zotz

I visit the zoo.

Sunday, November 28, 2004

Macaque: I just read Heidi Peppermint's "Real Toads" (BAP2004). There are the notes and there is the poem. The notes say stuff like "sought to demythologize and reappropriate my imaginative space" and "marks a shift in the relations between my 'She' and 'He.'" Well, maybe. But for the reader, it's a story about two people (a man and a narrator who must be a woman if this poem marks a shift in anyone's relations between her 'She' and 'He') in a room, probably having sex, but encoded.
He got up to play in the partable

terrible vision. I don't think I can fall asleep
if the door is open, do you? Finally,

we bridge to word it, ticking off our

      trues. Sly by sly, backs up against
the all, a rational awe keeling. A thirst

bell sounded in the distress, we

scat dawn on the then monstrous. Verily
showy , the harness gives say. I'm

          rowing out to get flume flesh bare,

order a furl to quiver me a good lushing,

swap acquired state sanctioned
          for swarm, flare a now starry.

He shrugs. We ever.

Macaque: My decoder ring spits out something like this:
He got up to tune in {like play a tune?} the portable television. I don't think I can fall asleep if the door is open, do you? Finally, we edge toward it, kicking off our shoes. Side by side, backs up against the wall, a {rational awe keeling? something ceiling? feeling?}. A church bell sounded in the distance, we sat down on the thin mattress. Very slowly, the hardness gives way. I'm going out to get some fresh air...

And so on. I get a bit lost near the end, unless it really says something like "order a girl to give me a good lashing," in which case I'll have to rethink things.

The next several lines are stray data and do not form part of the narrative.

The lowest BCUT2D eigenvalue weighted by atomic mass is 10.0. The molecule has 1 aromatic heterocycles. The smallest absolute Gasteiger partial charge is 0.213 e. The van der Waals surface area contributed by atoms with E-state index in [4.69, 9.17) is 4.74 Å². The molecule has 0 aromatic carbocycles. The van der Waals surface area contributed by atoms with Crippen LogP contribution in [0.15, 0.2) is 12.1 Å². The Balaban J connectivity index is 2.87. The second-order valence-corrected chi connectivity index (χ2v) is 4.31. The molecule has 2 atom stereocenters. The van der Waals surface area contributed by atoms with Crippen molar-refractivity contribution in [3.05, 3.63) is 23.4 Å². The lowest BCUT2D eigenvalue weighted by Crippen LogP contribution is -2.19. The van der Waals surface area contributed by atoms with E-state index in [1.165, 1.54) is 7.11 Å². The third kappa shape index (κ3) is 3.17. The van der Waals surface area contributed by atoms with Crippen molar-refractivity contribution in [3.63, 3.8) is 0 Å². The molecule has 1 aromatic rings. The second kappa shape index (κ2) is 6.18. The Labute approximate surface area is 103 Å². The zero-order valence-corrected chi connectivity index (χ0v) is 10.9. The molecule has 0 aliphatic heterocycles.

But it would be just a crossword puzzle if the wordplay didn't add something to the beauty or meaning of the poem.

Visitor: Did you say beauty or meaning?

Macaque: Wanna make something of it?

Visitor: I was just asking.

Macaque: The thing at which people stare when they have nothing to say to each other shape-shifts between a portable television and a partable terrible vision. When they go to bed, they edge toward it (nervous, uncertain?) and bridge to word it (say something to connect to each other?), and as they kick off their shoes they tick off their trues (admit things to each other? go down a checklist of things people say to each other before having sex?). The wordplay compresses meaning and adds interesting ambiguity, and, like a quick one in a hotel room, it is diverting, just a bit of fun, which is also a fine excuse for writing and reading. I don't think I see where this poem demythologizes and reappropriates Peppermint's imaginative space, or dehumidifies and redecorates her crawlspace, but that is for her to know. We don't need no stinking endnotes to enjoy a poem. Just a translator, maybe.


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